Beauty is in the eye of the homeowner, but neighbors might hate the color you painted your house.
The abstract artist Sean Scully has striped his canvases in yellows from palest omelet to warning flare.
His choices have been uncontroversial — his paintings have sold for more than $1 million each — until last summer, when he went a shade too far on one of his own homes.
Scully, 73, specified Gold Zinger paint (from Valspar) for his turreted house built in the 1980s in Snedens Landing, an enclave in the hamlet of Palisades, New York, on the Hudson River’s western shore about 20 miles north of Manhattan.
In an oversight, his team did not file for paint color approval permits required by the local government’s Historical Areas Board of Review. At the board’s December meeting, some emotions ran high as the public debated whether Gold Zinger should be allowed to remain on the house.
Opponents deemed the color “over the top and jarring.” Scully’s team defended it as “bold, beautiful and uplifting,” suited to a woodsy neighborhood known as “eclectic, unique, artsy and individualistic.” (Celebrity inhabitants have included Orson Welles and Scarlett Johansson.)
The board nonetheless concluded that Gold Zinger had to go. This spring, it will yield to Semolina, a creamier yellow from Benjamin Moore.
Scully, in a recent interview, fumed over what he called “Pottery Barn” tastes among the locals who spurned Gold Zinger. Thomas Jefferson had applied a similar shade in Monticello’s dining room, he said, and it brought a cheerful note to his wintry leafless property. But he accepted Semolina as a compromise: “I don’t want war.”
Color battles like these have grown common. Historic district administrators and other neighborhood design watchdogs have gained power over growing urban and suburban territories. Homeowners in aging subdivisions brave disapproval as they try to update association covenants, to brighten obsolete dark palettes while maintaining visual cohesiveness. Blog posts have drawn attention to extreme colors and suggested boundaries of good taste, while social media has made for open season on people’s house-paint choices. Tantrums, lawsuits and nitpicking have ensued.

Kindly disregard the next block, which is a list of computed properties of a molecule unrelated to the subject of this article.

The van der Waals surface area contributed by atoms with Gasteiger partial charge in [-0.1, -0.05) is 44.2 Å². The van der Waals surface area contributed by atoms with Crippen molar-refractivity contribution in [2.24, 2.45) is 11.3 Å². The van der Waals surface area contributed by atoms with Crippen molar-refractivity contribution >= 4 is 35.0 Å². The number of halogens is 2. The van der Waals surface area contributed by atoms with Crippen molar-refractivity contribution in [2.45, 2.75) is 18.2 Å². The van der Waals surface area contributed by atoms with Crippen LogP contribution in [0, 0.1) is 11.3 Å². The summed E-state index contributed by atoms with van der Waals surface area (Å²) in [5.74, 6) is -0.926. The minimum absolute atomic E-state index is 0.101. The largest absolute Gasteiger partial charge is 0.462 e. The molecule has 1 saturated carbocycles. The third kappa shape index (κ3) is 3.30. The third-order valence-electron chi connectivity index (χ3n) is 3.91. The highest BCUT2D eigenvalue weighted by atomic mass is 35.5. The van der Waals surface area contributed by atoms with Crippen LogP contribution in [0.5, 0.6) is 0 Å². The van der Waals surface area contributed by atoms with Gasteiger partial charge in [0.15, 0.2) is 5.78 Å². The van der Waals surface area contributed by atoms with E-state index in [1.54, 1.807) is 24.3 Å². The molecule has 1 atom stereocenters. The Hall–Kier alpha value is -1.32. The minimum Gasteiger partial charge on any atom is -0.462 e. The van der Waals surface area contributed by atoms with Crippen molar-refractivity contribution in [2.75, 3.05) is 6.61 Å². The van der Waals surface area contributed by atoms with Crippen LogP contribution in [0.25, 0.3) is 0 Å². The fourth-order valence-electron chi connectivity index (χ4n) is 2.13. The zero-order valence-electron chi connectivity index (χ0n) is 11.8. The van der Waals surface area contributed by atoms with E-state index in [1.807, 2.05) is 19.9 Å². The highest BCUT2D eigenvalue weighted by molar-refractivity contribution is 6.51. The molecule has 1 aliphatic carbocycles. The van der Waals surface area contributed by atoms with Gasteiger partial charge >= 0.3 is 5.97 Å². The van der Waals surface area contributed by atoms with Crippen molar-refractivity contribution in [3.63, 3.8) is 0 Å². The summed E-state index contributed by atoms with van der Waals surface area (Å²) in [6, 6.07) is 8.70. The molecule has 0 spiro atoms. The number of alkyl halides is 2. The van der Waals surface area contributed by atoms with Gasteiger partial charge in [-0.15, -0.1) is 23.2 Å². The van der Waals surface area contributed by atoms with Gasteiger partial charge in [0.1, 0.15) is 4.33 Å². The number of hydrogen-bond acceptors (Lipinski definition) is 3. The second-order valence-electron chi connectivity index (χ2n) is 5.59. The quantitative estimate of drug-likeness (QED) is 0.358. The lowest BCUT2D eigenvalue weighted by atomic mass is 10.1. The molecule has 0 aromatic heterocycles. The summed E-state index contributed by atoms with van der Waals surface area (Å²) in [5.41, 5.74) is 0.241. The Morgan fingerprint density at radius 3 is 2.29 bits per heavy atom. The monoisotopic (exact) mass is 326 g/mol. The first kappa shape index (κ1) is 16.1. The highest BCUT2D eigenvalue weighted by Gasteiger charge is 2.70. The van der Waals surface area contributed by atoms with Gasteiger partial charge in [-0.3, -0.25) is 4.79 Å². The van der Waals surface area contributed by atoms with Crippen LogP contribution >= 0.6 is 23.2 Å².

Regulations in Palm Coast, Florida, forbid “fluorescent, loud, clashing or garish colors or ANY SHADE of purple, fuchsia, magenta and orange that does not meet the pastel requirement.” In Wellington, Florida, homeowners have struggled to persuade authorities to add mouthwatering paint colors called oregano spice and cocoa berry to the official rosters of permitted hues. In Gaithersburg, Maryland, homeowners have landed in court for using excessively pale trim in a predominantly earth-tone subdivision — the house that generated the controversy is on Happy Choice Lane.
In Cody, Wyoming, rule-breaking owners have spewed expletives while painting their homes’ exteriors in bands of “café gray, maroon rust, walnut bark and cinnabark,” the Powell Tribune reported. There are reports of a Louisiana resident’s yellow house being painted gray by neighborhood objectors while the owner was out of town. People have ranted online against the subjective judgments and excessive power of the “color police.” A petition arose to abolish homeowner associations, partly because of the threat of color dictatorship.
John Hammersmith, a community associations expert who owns Hammersmith Management in Colorado, said that board discussions of paint choices had been known to devolve into “yelling, screaming, almost fisticuffs.” He quoted a common saying in real estate: “You just don’t want to live next to a pink house.”
Pink walls, however, do sometimes win hearts. In Brooklyn’s Park Slope neighborhood, there is nostalgia for a Victorian row house formerly known as Pinkstone, at 233 Garfield Place. An owner had kept it coated pink for decades. Solange Knowles posed on its steps in a music video. Subsequent buyers have returned it to its original brown. (In Pinkstone’s memory, the Brooklyn-based accessories maker Dear Martian offers a “pepto pink cotton” bow tie named 233 Garfield.)
In East Harlem, designer Karim Rashid’s team has slathered a bubble gum shade across cantilevered concrete terraces on a new apartment house at 329 Pleasant Ave. Rashid’s original proposal had called for incorporating turquoise bands into the mix, but that high-contrast idea ended up shelved amid neighborhood outcry. In a recent interview, Rashid lamented widespread fear of brightly colored buildings. When we see unexpected shades, he said, “That’s when we feel alive.”
Scully and his wife, artist Liliane Tomasko, have recently expanded their real-estate portfolio with a sprawling 1920s house called Shadowcliff in Upper Nyack, New York. Its three-story wood and brick shell, trimmed in white neoclassical details, contains 37 rooms. Walter Aurell, an architect who has worked on several projects for the couple (including the Snedens Landing house), said that renovations at Shadowcliff were expected to begin in early summer. Discussions about the selections of exterior paint, he said, are ongoing.
Rashid says he foresees his afterlife in a place where palettes are infinitely expansive and gray walls very rare. “There’s a planet out there, I believe, that’s all so colorful,” he said, “and that’s where I’m going when I die.”